Once our patient was in the emergency department, a CT of the abdomen was completed which did not demonstrate any evidence of pneumatosis cystoides intestinalis. When attempting to identify pneumatosis intestinalis with computed tomography, it is best to view the bowel wall in the lung window for evidence of air within the gut wall.3 However, there was always a chance that the pneumatosis cystoides intestinalis was below the resolution of the computed tomography in our patient, although this is unlikely.7 It is also possible that there was a microperforation in the stomach that had subsequently healed. As noted above, patients can be minimally symptomatic, if not asymptomatic, with a microperforation of the stomach. It is interesting to note that the patient had a gastrointestinal bleed in the preceding five years with an unclear etiology. The patient had a colonoscopy in the past, but was never evaluated with an esophagogastroduodenoscopy, leaving room for gastric pathology. The patient did have two upper gastrointestinal series and a CT with oral contrast that did not demonstrate extravasation of contrast. However, that does not rule out a perforation but does make it less likely. Since our patient had a history of scleroderma and demonstrated no obvious source of visceral perforation, was asymptomatic and radiographic imagining did not show evidence of pneumatosis cystoides intestinalis, this led us to believe that the pneumoperitoneum was related to scleroderma.
As stated by Rowe et al., determining which patient with a pneumoperitoneum needs to undergo exploratory laparotomy versus those that can be managed conservatively can be challenging. However, Rowe et al. suggests that the laparotomy rate can be decreased to near zero if a thorough history and physical examination is performed and does not suggest perforation. Since our patient was stable a conservative approach was taken with antibiotics, increased fractional inspired oxygen content to 27% and total parenteral nutrition and he responded well. In the other five known cases, one case report performed a laparotomy, another case report performed a peritoneal lavage, and in the remaining case reports, conservative treatment without invasive intervention was the preferred approach. The conservative approach, rather than an unnecessary exploratory laparotomy, saved our patient significant morbidity and he responded well.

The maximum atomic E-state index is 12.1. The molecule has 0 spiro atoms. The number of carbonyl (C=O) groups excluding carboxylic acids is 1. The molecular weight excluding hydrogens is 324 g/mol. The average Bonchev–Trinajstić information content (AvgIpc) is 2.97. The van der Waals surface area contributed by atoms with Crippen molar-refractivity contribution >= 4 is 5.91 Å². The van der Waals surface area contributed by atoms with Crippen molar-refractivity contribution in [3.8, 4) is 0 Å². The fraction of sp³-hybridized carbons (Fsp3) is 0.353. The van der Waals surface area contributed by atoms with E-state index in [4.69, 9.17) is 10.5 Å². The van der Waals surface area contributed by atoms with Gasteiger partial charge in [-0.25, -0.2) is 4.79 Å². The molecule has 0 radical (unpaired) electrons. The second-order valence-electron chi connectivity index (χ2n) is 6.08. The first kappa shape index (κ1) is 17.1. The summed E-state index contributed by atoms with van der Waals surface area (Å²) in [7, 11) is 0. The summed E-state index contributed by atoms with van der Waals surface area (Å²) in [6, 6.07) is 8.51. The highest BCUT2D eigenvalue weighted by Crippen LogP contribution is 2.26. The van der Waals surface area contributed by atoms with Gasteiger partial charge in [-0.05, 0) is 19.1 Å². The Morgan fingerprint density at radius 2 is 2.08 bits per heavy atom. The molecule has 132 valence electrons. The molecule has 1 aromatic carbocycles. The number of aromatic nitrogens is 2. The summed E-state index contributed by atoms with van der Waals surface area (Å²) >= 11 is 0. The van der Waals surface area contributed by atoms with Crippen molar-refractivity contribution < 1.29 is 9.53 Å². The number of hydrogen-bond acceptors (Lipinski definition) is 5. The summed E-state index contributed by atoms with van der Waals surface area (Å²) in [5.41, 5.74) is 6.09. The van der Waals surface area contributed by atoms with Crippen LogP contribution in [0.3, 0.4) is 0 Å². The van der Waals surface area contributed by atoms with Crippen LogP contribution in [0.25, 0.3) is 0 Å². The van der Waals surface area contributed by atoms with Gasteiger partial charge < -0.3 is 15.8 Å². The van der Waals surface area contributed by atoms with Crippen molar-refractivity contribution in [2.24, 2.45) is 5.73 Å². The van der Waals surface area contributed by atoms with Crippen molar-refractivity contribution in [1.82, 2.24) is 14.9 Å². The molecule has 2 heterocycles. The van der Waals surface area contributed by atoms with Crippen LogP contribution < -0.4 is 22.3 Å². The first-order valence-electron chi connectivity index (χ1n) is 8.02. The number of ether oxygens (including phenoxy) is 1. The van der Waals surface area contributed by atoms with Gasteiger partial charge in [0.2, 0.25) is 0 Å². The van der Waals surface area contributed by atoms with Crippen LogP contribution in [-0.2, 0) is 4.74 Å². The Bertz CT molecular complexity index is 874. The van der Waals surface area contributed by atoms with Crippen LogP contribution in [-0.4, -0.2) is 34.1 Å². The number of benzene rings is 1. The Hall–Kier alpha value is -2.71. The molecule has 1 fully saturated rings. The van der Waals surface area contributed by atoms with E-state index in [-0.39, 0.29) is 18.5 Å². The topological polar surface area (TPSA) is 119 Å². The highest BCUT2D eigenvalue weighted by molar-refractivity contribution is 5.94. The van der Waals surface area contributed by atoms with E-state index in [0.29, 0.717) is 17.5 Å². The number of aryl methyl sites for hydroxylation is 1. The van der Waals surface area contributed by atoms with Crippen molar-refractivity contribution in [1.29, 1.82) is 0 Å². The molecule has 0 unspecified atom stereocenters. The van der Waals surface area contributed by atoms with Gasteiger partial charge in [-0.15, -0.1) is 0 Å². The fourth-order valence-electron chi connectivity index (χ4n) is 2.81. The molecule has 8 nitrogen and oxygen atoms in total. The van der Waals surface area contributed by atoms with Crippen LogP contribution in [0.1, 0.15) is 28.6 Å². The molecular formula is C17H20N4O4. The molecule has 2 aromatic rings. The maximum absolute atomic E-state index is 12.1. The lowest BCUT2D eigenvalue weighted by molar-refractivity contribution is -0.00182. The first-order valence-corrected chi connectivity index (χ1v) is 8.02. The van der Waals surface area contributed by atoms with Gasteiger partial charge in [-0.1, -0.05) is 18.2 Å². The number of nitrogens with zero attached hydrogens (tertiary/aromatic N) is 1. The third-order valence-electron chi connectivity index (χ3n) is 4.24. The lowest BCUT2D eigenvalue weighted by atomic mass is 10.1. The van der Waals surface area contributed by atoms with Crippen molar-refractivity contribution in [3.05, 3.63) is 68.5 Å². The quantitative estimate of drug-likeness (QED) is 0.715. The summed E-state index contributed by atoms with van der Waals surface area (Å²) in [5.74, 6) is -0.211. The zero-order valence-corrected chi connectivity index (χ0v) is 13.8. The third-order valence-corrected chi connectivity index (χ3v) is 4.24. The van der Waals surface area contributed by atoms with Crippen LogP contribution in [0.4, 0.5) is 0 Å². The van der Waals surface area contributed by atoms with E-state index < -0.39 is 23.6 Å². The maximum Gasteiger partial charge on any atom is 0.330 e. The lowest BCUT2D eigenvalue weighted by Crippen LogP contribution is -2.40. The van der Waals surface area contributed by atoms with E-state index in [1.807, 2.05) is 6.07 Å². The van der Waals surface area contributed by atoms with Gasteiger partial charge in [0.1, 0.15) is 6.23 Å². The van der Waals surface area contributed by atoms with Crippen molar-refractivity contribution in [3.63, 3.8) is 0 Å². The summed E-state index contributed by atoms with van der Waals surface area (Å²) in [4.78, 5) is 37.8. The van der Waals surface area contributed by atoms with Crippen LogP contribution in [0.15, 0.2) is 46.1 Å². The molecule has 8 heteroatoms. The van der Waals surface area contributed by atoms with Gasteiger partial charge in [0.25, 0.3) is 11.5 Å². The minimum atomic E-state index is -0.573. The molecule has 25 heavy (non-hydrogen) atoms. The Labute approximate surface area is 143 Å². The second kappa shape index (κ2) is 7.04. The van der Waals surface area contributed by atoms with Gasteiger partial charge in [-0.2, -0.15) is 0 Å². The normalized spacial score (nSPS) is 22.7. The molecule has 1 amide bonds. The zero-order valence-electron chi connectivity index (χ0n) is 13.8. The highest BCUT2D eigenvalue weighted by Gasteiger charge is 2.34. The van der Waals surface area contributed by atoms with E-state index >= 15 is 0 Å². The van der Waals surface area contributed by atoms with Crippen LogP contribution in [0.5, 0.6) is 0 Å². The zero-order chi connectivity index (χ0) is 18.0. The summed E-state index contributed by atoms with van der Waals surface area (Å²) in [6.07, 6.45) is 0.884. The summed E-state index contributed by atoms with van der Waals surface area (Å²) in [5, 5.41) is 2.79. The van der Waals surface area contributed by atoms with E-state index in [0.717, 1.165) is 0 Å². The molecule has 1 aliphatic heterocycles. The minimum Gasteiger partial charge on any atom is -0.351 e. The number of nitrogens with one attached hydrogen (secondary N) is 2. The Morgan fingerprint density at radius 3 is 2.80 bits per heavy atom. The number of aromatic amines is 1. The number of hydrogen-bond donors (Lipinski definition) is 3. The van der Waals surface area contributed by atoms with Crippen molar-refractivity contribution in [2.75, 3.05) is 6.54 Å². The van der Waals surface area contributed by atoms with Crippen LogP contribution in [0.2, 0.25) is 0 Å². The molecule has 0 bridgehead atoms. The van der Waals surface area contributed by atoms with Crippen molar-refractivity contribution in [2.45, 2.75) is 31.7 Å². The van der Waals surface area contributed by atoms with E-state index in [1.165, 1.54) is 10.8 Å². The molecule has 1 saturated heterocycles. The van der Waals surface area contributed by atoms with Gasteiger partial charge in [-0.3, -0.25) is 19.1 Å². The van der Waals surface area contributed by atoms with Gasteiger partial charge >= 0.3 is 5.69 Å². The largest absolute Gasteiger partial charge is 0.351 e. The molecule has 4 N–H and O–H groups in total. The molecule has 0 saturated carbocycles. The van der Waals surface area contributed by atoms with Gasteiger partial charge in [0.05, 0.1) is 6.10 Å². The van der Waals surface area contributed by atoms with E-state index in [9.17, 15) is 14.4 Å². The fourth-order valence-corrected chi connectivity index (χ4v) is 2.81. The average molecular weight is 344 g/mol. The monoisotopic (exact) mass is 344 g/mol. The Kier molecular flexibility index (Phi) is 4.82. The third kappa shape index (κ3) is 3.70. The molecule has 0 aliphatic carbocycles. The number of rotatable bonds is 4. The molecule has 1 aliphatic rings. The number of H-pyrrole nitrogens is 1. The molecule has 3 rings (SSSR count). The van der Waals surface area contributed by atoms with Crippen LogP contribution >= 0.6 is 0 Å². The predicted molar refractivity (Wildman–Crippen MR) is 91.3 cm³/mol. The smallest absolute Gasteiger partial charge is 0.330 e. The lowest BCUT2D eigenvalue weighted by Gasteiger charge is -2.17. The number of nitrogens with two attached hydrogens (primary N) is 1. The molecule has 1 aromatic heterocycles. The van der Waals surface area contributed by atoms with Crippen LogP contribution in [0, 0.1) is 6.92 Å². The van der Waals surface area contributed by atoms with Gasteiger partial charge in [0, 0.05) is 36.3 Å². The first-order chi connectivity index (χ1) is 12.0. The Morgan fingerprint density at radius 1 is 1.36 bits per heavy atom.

Our patient’s pneumoperitoneum resolved in three months. The other cases reported resolution ranging from six months to two years. This is in drastic contrast to those patients who undergo abdominal surgery or have endoscopic procedures, which generally have resolution of the pneumoperitoneum in five days in approximately 97% of cases followed by abdominal radiographs.
In patients with scleroderma associated with spontaneous pneumoperitoneum without evidence of pneumatosis cystoides intestinalis, the pathophysiology of the pneumoperitoneum is still unclear. It could be that pneumatosis cystoides intestinalis in many of these cases are at an undetectable level from radiographic imaging and could be causing a pneumoperitoneum. The cysts have been postulated to form in scleroderma due to gut hypomotility with subsequent bacterial overgrowth. It was for that reason that empiric antibiotics were used in the conservative approach in our patient to reduced bacterial overgrowth and possible cyst formation. It has also been postulated that there are recurrent microperforations in colonic diverticula causing a pneumoperitoneum in scleroderma without evidence to pneumatosis cystoides intestinalis.7 The microperforations may arise due to intestinal ischemia due to the vasculitic nature of scleroderm.9 It may also be related to the atrophy of the muscularis propria and collagen tissue replacing it, which occurs throughout the gastrointestinal tract in patients with systemic sclerosis.4
Spontaneous pneumoperitoneum associated with scleroderma without evidence of pneumatosis intestinalis cystoides is an extremely rare presentation. Surgical intervention is not generally needed unless the history and physical suggests perforation. Patents can be treated conservatively with bowel rest and total parenteral nutrition. Patients should also be educated about the prolonged time of resolution of the pneumoperitoneum as well as the likelihood of the recurrence.